Even so, Schmidt said most companies she's worked with have been receptive to feedback received through AllVoices. AllVoices also lets employees give anonymous feedback on how they felt the company handled their complaint.
Schmidt believes a more proactive approach to working conditions could help prevent such large-scale issues from ever occurring.
"These are things that employees do, in my opinion, sort of a last resort," she said. "Ideally, if companies could identify these issues more proactively, provide more channels for employees to speak up, try to take action and help resolve the issues and show employees that you care, I think some of these more serious downstream incidents can be avoided."
Editor's note: dot.LA co-founder Spencer Rascoff is an investor in AllVoices.
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From helping save beehives to healing the human body, some of L.A.'s most innovative companies are helmed by female founders. Who stands above the pack? We asked the region's top VCs participating in our recent dot.LA sentiment survey to weigh in.
Ara Katz, a serial entrepreneur and founder of probiotic company Seed tops our list. Katz found a niche in a multi-billion dollar industry, but she acknowledges that this past year has been especially tough for women, as the pandemic forced millions to drop out of the workforce.
"It is not lost on me what a privilege it is to be building a company as a female founder and mother given how impactful the pandemic and the past year has been on women and mothers in the workforce," said Katz. "My best advice to founders is to build with abandon — it is contagious, amplifying and makes it all meaningful."
Nationally, female-founded or co-founded companies earned less than 3% of all venture capital in 2020, according to data from Pitchbook. Although women founders say they still face issues of sexism and encounter more obstacles than their male counterparts, there are signs of improvement. In the first quarter of this year, women entrepreneurs reeled in $9.8 billion in capital investment nationally – an all-time high in quarterly investments over the past 12 years.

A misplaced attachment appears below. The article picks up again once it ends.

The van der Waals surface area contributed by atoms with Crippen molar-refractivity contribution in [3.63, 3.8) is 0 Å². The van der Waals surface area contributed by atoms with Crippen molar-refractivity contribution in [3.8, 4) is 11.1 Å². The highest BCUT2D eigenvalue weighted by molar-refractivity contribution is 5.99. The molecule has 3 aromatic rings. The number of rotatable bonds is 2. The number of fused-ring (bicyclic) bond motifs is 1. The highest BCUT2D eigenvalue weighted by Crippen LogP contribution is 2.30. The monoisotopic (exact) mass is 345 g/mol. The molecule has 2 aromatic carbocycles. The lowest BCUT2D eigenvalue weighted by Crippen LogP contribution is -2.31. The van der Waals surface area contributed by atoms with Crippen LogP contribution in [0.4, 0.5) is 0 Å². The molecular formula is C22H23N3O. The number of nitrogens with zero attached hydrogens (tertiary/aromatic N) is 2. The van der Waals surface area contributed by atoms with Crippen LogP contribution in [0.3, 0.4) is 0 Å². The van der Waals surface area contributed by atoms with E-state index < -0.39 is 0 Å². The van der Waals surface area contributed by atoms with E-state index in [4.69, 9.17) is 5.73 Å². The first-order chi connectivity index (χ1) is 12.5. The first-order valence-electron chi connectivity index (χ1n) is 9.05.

In Los Angeles, Long Beach and Santa Ana, $544 million was poured into female founded startups alone over that time.
Therese Tucker, founder of fintech company BlackLine, which also made our list, said that it's important for women to find people who believe in them as they build their companies.
"Don't be intimidated by condescension," Tucker said, "Look for people you can actually partner with who 'get' your business."
And just as importantly, founder of health platform Kensho, Krista Berlincourt, said stay true to who you are.
"It is not easy. And you'll be surrounded by men, so just find the people who get you and your vision, hold onto them tight, and go for it. Then remember that soft is strong. You don't have to 'crush it' to be successful," she said. "Be you. Be flexible. Soften. Grow. That's the only thing that has ever worked," Berlincourt added.
Here's the complete list:
Ara Katz, Seed
Ara Katz is the co-founder and co-CEO of Seed, a Venice-based probiotic company designed to improve health and digestion. Katz's experience as a breastfeeding mother led her to explore the importance of microbes and their impact on bodily health. Among other leading roles, Katz was co-founder and CMO of ecommerce marketplace Spring, which was sold to ShopRunner in 2018. She was also on the founding team of Beach Mint, an e-commerce company for fashion and lifestyle brands.
Claire Schmidt, AllVoices
Claire Schmidt aims to empower workers through AllVoices, an anonymous reporting and management platform, which allows employees to report issues in the workplace. The LA-based company has raised a total of $4.1 million with investments by Crosscut, Greycroft, Halogen Ventures and dot.LA founder Spencer Rascoff. Inspired by the the MeToo movement, the platform lets employees alert management to problems like discrimination, harrasment, or work bias. Prior to roles at AllVoices, Schmidt was vice president of technology and innovation at Fox properties and senior director of giving at Thrive Market, an e-commerce platform for organic products.
Ariel Kaye, Parachute
Ariel Kaye used her design and brand background to launch Parachute in 2014. Parachute is a direct-to-consumer bedding brand based in Culver City. The startup has raised over $47 million in funding to date with investments by H.I.G Capital, Jaws Ventures and Brilliant Ventures. The brand avoids chemicals and synthetics in their products putting an emphasis on sustainability.
Therese Tucker, BlackLine